Original post on www.careerwizardsinc.com/blog

Anymore, editing resumes is only a small portion of what I do.  Instead, I teach students how to write a resume the right way in the first place.  Over 80% of the resumes that I am asked to edit must be completely rewritten due to five common resume mistakes.  Some of these mistakes used to be acceptable resume writing practices, but times have changed and if you want to be competitive in today’s job market, you must change with the times.

  • 1. Passive Voice: Have you ever started a bullet point with “responsible for” “participated in” or “assisted with”?  At one time or another, every job seeker has probably written a bullet point in a passive voice.  What makes this a mistake is that passive does not sell, ACTION SELLS.  Without action, you cannot have results. When you sit down to write your bullet points begin the sentence using action words such as developed, introduced, accelerated, built, designed, etc. Using action words makes your resume more hard-hitting and compels the reader to keep reading.
  • 2. Quantifiable Results: I am amazed at the number of resumes that I see with bullet points that only state the tasks performed in a job with no mention of the accomplishments that followed. If your efforts resulted in increased revenue of 45%, make sure you include that valuable information in your resume. Your ability to communicate quantifiable accomplishments such as volume, percentages, and numbers will greatly differentiate you from the competition.  Prove your value wherever possible.  Failure to do so is a huge mistake.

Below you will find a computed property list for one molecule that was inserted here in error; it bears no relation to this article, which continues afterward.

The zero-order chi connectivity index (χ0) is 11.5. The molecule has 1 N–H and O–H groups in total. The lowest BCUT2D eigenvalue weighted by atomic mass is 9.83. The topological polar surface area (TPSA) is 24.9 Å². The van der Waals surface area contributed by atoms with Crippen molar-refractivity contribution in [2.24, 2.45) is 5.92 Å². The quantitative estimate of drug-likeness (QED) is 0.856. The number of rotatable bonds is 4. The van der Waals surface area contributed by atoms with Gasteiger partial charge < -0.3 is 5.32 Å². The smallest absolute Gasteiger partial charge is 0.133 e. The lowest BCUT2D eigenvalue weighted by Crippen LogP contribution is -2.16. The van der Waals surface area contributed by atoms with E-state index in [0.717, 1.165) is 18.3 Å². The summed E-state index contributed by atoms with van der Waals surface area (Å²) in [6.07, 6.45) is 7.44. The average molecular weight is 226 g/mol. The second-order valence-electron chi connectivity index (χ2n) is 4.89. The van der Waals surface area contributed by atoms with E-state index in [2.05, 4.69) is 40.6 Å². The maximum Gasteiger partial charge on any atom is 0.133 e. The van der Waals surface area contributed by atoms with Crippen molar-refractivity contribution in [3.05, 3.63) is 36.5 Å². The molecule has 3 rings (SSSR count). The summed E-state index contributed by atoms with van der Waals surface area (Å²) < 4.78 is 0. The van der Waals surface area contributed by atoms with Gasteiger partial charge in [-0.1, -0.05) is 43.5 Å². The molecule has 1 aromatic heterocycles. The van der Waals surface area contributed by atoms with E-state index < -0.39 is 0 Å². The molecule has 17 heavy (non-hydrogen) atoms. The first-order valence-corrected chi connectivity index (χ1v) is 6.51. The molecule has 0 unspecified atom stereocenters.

• 3. Objective Statements: My advice to job seekers is to omit an objective statement and replace it with a statement of purpose or summary statement. Objective statements typically focus on what the job seeker wants and not on what the company needs.  If well written, a statement of purpose or summary statement will promote the job seeker’s value, and as a result, what the job seeker wants.
  • 4. Personal Information: You may want the employer to know more about you, but the resume is not the place for personal information.  Honestly, this information should not be shared during the interview process at all.  Marital status, number of children, or place of birth bear no weight on your marketability for the position and may eliminate you as a potential candidate.